For the next two semesters, Wharton’s Lifelong Learning Tour will continue to bring alumni together to stay connected and learn from a variety of Wharton faculty.
The tour is part of Wharton’s Lifelong Learning initiative, which provides opportunities for domestic and international alumni to stay involved with Wharton even after they get their degrees. Among other things, the initiative features faculty talks, webinars and networking opportunities.
According to Laura Zarrow, project director for Wharton’s Innovation Group, alumni feedback fueled the creation of the learning tour.
“They really loved learning with each other and other faculty, but they wished the classroom would come back to them,” she said.
Through the tour, various Wharton professors travel the globe and give traditional classroom lectures, followed by Q&A sessions. Although the lecture series targets Wharton alumni, other Penn alumni in the surrounding area and the business community at large are also invited to attend.
Nicolaj Siggelkow, chair of Wharton’s Management Department, explained that alumni career advancements helped to prompt the creation of the lecture series.
“One thing we heard loud and clear was that the alumni learned a lot but as their careers progressed new needs arose,” he said. “We are trying to connect with the alumni worldwide and one way to do that is through this lecture series.”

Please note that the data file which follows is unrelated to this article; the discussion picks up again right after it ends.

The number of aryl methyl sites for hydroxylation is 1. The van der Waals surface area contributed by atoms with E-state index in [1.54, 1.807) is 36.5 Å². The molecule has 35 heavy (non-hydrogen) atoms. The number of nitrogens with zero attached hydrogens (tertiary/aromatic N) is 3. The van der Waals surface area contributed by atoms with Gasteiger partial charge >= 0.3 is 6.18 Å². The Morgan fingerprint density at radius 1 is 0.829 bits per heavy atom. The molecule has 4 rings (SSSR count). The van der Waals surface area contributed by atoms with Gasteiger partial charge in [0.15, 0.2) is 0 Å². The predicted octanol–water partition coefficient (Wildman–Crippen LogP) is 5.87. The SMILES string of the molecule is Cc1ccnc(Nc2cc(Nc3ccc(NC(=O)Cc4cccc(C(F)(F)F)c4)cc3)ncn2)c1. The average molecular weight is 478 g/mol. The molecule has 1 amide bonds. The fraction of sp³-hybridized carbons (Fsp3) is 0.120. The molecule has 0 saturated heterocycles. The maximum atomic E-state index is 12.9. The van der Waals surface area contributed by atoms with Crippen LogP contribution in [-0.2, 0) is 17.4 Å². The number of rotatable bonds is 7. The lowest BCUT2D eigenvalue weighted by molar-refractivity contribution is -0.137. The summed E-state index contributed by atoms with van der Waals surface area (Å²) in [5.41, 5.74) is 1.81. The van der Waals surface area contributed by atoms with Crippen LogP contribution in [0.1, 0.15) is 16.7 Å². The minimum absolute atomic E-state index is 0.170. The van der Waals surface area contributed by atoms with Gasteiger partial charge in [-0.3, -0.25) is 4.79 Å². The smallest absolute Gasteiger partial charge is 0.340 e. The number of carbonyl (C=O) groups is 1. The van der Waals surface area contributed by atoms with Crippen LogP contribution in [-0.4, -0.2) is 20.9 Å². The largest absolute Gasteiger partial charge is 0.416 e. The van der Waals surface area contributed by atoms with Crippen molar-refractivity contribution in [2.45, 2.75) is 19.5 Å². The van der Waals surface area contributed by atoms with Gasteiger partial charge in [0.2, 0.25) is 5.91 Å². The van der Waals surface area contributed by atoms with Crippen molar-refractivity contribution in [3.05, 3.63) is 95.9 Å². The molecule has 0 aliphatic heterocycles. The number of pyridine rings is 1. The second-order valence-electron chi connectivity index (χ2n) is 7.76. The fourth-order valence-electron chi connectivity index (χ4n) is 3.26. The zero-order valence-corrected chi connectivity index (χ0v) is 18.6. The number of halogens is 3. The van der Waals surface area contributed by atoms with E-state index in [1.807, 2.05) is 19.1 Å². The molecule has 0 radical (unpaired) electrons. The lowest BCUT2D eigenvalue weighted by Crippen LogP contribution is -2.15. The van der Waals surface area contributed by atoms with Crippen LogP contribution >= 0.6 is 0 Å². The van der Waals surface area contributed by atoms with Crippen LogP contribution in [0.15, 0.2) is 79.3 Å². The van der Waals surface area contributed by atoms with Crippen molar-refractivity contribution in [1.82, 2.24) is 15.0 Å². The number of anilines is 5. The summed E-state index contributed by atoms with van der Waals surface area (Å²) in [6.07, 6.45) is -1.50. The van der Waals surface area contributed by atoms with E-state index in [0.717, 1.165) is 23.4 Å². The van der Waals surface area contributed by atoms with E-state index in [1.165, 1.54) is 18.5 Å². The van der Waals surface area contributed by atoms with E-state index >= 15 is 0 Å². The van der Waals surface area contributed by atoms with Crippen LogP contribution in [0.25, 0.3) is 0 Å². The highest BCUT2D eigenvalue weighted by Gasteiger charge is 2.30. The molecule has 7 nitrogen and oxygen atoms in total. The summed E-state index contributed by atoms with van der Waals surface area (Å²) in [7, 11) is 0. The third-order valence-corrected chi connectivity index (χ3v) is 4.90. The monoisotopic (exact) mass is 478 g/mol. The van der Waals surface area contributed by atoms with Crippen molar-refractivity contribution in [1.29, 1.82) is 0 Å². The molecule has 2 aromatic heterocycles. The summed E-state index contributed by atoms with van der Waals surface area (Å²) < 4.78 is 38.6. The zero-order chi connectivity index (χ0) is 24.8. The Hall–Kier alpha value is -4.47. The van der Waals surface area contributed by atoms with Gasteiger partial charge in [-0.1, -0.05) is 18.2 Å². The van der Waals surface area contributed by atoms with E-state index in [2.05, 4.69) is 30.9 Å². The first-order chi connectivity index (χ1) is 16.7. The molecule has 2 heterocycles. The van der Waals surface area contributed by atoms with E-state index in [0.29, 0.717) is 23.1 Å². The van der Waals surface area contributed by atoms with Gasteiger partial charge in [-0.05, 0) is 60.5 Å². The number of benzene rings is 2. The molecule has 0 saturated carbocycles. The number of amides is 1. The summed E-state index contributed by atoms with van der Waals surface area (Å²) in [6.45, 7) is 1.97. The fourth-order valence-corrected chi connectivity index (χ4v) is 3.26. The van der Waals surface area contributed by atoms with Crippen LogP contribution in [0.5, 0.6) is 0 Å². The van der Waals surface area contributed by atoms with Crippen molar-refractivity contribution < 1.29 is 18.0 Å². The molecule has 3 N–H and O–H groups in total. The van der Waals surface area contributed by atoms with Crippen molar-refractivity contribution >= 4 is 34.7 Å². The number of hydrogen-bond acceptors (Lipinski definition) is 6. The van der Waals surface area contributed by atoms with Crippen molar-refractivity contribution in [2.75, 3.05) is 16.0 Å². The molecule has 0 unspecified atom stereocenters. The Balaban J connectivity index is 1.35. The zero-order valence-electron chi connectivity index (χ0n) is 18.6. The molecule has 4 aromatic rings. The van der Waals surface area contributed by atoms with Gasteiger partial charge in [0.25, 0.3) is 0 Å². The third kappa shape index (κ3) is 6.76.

So far this semester, the tour has made stops at cities that usually do not experience much alumni interaction, such as Seattle, London and Munich.
“We worked together to identify cities where we knew there were pockets of alumni but were not frequently visited by the institution,” Zarrow said.
Wharton Vice Dean and Director of Doctoral Programs Eric Bradlow, who gave a lecture called “Mining for Gold in the Golden Age of Marketing” in London, explained to alumni how the field of marketing is a constantly evolving science.
“In some sense technology is always improving the field of marketing and the way we can measure people and how they buy certain items,” he said.
Siggelkow, who lectured on strategic planning in Munich, described one of the exciting aspects of the tour.
“It’s always fun to share your research and thinking with practitioners,” he said. “It’s even more exciting to do so with alumni. There are people in the room who took my class ten years ago, so it’s always fun when you feel like you’re continuing to teach them.”
The tour will conclude with visits to New York, San Francisco and Mexico City next semester.
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